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Death of a Legend

In remembrance of Gene Clark.

October 29, 2009
Joseph Sugarman

He started out as a bouncer, car mechanic and carpenter, but this popular Maui healer became one of this island’s real treasures.

Clark was born in Honolulu and moved to Kīhei in 1935 when he was 4 years old. Those were the fun times for Clark. His father was stationed on Maui, a sergeant major in charge of training, with his Chinese wife and his family of six—Gene, and his two older brothers and three older sisters.

When the Japanese bombed Pearl Harbor on Dec. 7, 1941, Kīhei was a rural area with only about 25 homes and two very small general stores. Fearing a Japanese invasion of Maui, barbed wire skirted most of the island’s beaches while troops waited for an invasion that never came.

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Maui loses a talented, generous friend and beloved healer.

Clark was 16 years old in 1949 when he left Maui to train as a machinist in Honolulu. He also worked as a bouncer, and at 230 pounds with 22-inch biceps, nobody messed with him, Clark fondly remembered.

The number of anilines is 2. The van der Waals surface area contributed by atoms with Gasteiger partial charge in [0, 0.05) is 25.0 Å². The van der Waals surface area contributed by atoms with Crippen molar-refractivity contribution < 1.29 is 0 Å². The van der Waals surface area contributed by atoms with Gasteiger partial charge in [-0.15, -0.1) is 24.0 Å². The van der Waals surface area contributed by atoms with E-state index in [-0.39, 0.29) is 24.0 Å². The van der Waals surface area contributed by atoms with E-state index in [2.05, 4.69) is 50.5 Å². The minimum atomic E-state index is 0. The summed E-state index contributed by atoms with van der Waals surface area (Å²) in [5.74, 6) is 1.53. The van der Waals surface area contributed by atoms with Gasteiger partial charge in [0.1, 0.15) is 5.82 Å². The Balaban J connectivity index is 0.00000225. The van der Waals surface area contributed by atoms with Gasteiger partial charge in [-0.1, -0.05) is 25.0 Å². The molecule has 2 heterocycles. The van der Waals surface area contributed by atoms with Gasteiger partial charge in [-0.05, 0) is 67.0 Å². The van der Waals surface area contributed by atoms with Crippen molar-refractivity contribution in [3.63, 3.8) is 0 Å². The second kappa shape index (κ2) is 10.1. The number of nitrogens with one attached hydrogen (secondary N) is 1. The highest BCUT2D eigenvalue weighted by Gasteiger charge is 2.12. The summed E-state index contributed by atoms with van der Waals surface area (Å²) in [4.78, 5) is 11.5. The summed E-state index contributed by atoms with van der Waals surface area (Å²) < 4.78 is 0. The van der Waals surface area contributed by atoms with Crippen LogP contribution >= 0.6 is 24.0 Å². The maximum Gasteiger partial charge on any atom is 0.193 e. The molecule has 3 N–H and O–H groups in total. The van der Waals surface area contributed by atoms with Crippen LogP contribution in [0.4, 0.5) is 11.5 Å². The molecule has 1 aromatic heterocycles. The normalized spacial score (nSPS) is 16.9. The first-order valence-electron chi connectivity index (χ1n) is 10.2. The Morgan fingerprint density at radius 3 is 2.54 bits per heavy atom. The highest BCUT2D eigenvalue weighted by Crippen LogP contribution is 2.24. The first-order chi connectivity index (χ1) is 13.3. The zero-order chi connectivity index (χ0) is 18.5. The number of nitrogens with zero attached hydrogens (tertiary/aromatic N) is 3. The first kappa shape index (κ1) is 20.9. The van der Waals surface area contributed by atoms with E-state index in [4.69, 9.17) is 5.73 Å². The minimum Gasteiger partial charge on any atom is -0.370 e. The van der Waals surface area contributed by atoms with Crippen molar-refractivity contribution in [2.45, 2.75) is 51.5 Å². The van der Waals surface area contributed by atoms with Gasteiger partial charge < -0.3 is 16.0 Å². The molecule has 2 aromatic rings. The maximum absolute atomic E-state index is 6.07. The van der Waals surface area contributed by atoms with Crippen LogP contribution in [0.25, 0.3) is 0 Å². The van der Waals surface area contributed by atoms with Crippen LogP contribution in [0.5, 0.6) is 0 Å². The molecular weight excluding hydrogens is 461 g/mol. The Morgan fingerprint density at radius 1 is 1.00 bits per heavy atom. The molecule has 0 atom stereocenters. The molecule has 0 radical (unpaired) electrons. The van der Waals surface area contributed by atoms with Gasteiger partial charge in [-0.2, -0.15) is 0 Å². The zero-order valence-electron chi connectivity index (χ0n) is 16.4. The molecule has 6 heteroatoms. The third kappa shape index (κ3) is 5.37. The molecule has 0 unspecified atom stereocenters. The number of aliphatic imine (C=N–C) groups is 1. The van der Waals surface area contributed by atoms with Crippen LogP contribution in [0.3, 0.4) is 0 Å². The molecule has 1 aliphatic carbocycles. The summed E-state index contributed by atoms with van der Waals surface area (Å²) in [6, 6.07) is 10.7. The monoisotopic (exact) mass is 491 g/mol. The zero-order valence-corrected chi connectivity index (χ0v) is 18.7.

After completing his machinist training, he went back to Maui, where he became a carpenter, an electrician and a part-time healer. Like many healers, Clark never used the term to describe himself.

“My grandmother could ‘fix’ people up and she had that special knack for making people better,” remembered Clark. “It was just passed down from her.”

Clark had many close calls with death. Surviving two helicopter crashes and two major car wrecks, his life has been a cliffhanger from the very beginning. One time he actually lost a thumb, only to get it sewn back on in an emergency operation.

About three years ago, Clark lost his eyesight in a botched eye operation. Unable to see, he often stumbled—once hitting his head on the floor in his home in North Kīhei. A few weeks ago, he suffered a stroke that paralyzed his throat, making it impossible for him to eat. Refusing to accept a feeding tube into his stomach, he insisted on going home.

Gene Clark was a dear friend of mine for the past 25 years. I sponsored many of his trips to Europe, the Mainland and many places in between. He was always there to help those who were sick or injured—and he always came through, bringing his “patients” back to full health. If you couldn’t pay—no problem. He worked for nothing. He was generous, kind, loving and had a talent that very few possess.

He is survived by his wife, seven children, 29 grandchildren and 20 great-grandchildren.



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